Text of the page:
Breastfeeding wasn’t easy to begin with but we got through it and went onto to have the most beautiful breastfeeding relationship which became the centre of my mothering. I had no idea how rewarding breastfeeding would be and how well it could meet most of Anna’s needs.
Despite people’s warnings that we were spoiling our baby by feeding her on demand, co-sleeping and never putting her down we decided to follow our instincts and what Anna was telling us. This was much harder than it sounds as I was constantly worried about whether I was doing something wrong as people seemed so bothered by our parenting style. I remember one occasion when someone said to me ‘ You are making that baby really dependent on you, how selfish!’ Later that day I googled ‘Can you be too attached to your baby?’ and came across the term ‘Attachment Parenting’ for the first time. I came across Doctor Sears and his books and immediately ordered some online.
Those books will always be special to me as they really helped me through a difficult time of self doubt. It was so good to hear that what I was doing was actually a positive thing for my baby rather than negative which is what most people lead me to believe. I’ve never looked back since and continue to breastfeed and co-sleep now Anna is 4. Most people don’t get it which is why I am grateful for the API support group. It’s just great to know you are surrounded by people that understand how you have chosen to parent and encourage you to trust your baby/child and your instincts.
Before having a child I never gave much thought to how you feed a baby or where a baby would sleep. Surrounded by a society that uses bottles, pushchairs and cots I just assumed that was what you did!
During pregnancy I started to think about it much more but was, once again, swayed by the media image of having a baby and lovingly prepared the nursery and bought all the gadgets! This turned out to be the biggest waste of money as we used hardly any of the things I had spent so long choosing and researching. I wish I had invested in a bigger bed, decent sling and saved as much money as possible.
I was lucky to have a friend as my mid wife so was well cared for throughout pregnancy and birth. She encouraged me to have a home birth and to breast feed. She also encouraged me to bring Anna into the bed from the moment she was born as she knew this would help the breastfeeding relationship. So we actually had a pretty good start due to my friend’s support.
I can't say that AP is an easy approach, at least at first. It took a fair bit of adjustment in our lives to make sure we all got enough sleep for instance. As an 'older' Mum, I'm not sure I could have done it if I hadn't been lucky enough to be a full-time Mum, able to catch up on sleep during the day at times. It has all paid off though. It is still paying off in the close, trusting relationship we have with our son.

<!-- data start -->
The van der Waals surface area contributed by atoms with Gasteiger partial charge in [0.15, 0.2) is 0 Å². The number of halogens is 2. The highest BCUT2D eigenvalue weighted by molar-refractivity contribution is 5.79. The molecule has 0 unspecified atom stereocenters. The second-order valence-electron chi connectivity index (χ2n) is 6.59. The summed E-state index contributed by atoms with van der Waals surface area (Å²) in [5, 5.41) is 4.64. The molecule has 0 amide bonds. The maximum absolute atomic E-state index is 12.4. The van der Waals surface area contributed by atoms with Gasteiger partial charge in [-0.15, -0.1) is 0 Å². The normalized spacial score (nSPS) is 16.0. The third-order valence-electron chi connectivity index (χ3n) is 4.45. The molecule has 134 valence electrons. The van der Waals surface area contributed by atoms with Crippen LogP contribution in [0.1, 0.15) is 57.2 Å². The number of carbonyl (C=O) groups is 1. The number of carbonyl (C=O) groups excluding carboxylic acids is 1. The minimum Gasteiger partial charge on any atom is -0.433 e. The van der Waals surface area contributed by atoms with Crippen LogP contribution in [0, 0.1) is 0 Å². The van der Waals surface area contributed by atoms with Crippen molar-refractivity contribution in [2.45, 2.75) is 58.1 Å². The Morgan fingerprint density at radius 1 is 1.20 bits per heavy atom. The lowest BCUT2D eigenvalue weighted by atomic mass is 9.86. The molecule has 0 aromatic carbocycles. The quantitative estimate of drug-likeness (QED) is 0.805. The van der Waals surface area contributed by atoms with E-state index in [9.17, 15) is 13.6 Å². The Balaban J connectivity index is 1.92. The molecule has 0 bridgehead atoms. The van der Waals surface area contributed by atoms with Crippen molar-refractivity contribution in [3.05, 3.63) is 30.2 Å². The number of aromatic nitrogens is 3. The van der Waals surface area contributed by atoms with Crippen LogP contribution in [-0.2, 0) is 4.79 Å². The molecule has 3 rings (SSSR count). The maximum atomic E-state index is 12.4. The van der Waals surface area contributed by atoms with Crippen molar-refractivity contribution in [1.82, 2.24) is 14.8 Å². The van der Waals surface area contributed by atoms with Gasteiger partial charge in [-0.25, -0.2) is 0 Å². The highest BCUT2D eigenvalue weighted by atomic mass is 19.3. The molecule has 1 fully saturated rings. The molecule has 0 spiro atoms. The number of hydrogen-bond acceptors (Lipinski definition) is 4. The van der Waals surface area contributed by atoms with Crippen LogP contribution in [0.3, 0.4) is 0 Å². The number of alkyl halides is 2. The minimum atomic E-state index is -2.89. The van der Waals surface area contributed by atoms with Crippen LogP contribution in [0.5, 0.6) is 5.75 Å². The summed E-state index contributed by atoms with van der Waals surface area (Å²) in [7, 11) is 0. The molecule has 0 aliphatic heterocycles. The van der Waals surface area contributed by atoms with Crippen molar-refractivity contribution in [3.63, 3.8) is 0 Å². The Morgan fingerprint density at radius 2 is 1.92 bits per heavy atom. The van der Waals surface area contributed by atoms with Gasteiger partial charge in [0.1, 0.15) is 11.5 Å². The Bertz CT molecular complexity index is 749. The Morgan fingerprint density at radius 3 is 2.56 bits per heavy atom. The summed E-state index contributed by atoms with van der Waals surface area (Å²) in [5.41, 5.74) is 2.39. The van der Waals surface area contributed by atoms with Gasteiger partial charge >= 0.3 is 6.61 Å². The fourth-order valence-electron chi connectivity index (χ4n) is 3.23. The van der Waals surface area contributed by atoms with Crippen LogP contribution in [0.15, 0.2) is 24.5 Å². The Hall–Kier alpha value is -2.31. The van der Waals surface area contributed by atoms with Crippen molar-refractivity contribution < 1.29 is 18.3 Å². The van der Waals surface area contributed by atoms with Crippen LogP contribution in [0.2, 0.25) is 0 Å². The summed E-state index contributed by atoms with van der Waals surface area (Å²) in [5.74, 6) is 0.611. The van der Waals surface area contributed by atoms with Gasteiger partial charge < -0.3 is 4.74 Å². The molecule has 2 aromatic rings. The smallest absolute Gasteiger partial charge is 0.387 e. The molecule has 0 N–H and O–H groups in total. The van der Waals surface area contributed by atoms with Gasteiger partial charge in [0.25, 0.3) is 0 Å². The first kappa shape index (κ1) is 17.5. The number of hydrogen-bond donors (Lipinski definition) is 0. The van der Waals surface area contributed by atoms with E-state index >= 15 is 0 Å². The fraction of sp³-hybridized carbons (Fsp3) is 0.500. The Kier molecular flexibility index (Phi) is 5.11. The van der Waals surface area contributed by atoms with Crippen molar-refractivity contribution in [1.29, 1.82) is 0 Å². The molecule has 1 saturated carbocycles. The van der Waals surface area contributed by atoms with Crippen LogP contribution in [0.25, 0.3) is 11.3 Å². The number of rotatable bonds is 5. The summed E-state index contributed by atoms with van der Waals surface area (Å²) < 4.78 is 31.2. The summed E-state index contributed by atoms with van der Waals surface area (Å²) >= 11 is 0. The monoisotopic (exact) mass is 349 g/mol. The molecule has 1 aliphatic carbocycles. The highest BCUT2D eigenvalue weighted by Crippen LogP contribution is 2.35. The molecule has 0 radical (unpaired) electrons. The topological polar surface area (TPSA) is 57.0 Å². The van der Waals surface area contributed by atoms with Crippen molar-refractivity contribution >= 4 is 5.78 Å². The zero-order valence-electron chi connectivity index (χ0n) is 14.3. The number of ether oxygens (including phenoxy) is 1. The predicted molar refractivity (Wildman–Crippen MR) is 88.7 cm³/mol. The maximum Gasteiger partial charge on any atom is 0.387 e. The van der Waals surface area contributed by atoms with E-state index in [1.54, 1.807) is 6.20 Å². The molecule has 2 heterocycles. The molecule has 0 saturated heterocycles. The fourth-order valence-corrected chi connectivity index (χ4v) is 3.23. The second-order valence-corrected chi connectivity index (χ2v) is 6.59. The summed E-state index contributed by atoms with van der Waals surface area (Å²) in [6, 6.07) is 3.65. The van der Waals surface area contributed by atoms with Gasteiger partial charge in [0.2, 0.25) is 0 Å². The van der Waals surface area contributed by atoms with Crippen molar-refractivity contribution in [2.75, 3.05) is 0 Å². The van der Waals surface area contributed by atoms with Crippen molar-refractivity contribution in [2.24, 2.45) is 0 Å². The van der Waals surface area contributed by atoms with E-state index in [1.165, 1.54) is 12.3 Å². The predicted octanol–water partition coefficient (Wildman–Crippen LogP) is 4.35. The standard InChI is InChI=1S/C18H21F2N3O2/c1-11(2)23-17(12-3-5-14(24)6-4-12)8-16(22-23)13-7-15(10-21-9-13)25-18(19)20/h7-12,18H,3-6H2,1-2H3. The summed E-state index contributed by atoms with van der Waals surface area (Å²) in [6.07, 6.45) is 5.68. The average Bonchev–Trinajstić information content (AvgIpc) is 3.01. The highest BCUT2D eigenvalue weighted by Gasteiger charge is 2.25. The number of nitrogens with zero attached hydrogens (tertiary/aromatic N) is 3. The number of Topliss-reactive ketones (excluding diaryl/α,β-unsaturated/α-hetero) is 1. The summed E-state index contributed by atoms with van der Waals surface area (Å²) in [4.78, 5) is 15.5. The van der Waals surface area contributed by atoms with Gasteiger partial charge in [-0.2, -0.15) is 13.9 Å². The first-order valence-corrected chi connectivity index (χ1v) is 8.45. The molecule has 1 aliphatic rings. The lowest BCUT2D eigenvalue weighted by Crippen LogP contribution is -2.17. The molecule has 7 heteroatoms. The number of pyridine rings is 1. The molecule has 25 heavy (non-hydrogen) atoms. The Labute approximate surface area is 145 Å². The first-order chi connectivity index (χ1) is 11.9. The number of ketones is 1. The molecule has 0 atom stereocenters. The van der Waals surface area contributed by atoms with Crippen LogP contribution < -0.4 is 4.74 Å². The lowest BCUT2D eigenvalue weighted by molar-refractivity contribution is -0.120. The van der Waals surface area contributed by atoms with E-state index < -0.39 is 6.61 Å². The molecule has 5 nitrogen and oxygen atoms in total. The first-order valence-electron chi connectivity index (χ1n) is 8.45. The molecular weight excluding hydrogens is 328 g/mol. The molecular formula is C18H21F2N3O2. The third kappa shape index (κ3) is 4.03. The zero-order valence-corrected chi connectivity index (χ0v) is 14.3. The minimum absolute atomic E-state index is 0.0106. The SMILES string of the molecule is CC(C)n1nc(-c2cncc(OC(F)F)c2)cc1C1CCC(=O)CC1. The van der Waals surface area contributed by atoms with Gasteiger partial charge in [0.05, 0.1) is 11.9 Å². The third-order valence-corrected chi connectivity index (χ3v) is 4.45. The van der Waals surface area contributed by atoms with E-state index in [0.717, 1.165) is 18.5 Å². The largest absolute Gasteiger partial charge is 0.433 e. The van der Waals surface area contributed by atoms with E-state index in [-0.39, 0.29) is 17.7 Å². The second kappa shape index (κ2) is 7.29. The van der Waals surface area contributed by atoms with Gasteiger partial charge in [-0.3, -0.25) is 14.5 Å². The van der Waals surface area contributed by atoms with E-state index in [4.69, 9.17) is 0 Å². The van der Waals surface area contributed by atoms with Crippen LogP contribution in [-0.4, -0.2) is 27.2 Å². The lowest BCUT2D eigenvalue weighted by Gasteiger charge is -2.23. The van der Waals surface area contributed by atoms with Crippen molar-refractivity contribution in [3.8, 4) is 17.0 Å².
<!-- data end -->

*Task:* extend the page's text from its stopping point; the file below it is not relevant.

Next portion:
I feel very lucky to have an AP support group close by. It can be hard to AP when family and friends, health visitors etc feel we should have left our son in his own room by now to 'cry-it-out' or who look askance at our happily breastfeeding toddler. It's been so reassuring to be in a room with other AP style parents, comfortably breastfeeding, discussing parenting subjects from 'the same page'. I feel a lot less isolated in our parenting choices and, as a result, a happier Mama!
One dark, stormy night my 16 month old son woke up next to me, concerned about the wind howling outside. He didn't know what it was but looked to me to explain it and let him know if it was safe or not. I quietly told him it was the wind and softly copied the noise it made. He smiled back at me and went back to sleep in my arms.
Moments like this confirm to us that attachment parenting and co-sleeping are the right approach for our son and family life. He doesn't stop needing his parents just because it's bedtime. I know that I personally don't like to be alone during the night if I hear noises in the dark, if I'm cold or if I have a bad dream. It makes sense to us that our son would want close contact too. After all, he didn't know what was dangerous and what wasn't, couldn't pull his blankets over himself or reassure himself that a bad dream wasn't 'real'.
We couldn’t be happier! Our baby sleeps when he wants to, breastfeeds when he wants ("still" breastfeeding at 9 months!) is having the time of his life trying new foods at the table and loves being taken around in our carrier (we don’t use a pram). He is crawling and loves meeting new people.
We have had a lot of criticism come our way from family and friends that don’t understand and don’t take the time to listen to us when we talk about what we do. It is difficult being different but every time we stop and look at him, we take confidence that what we are doing is best for our child.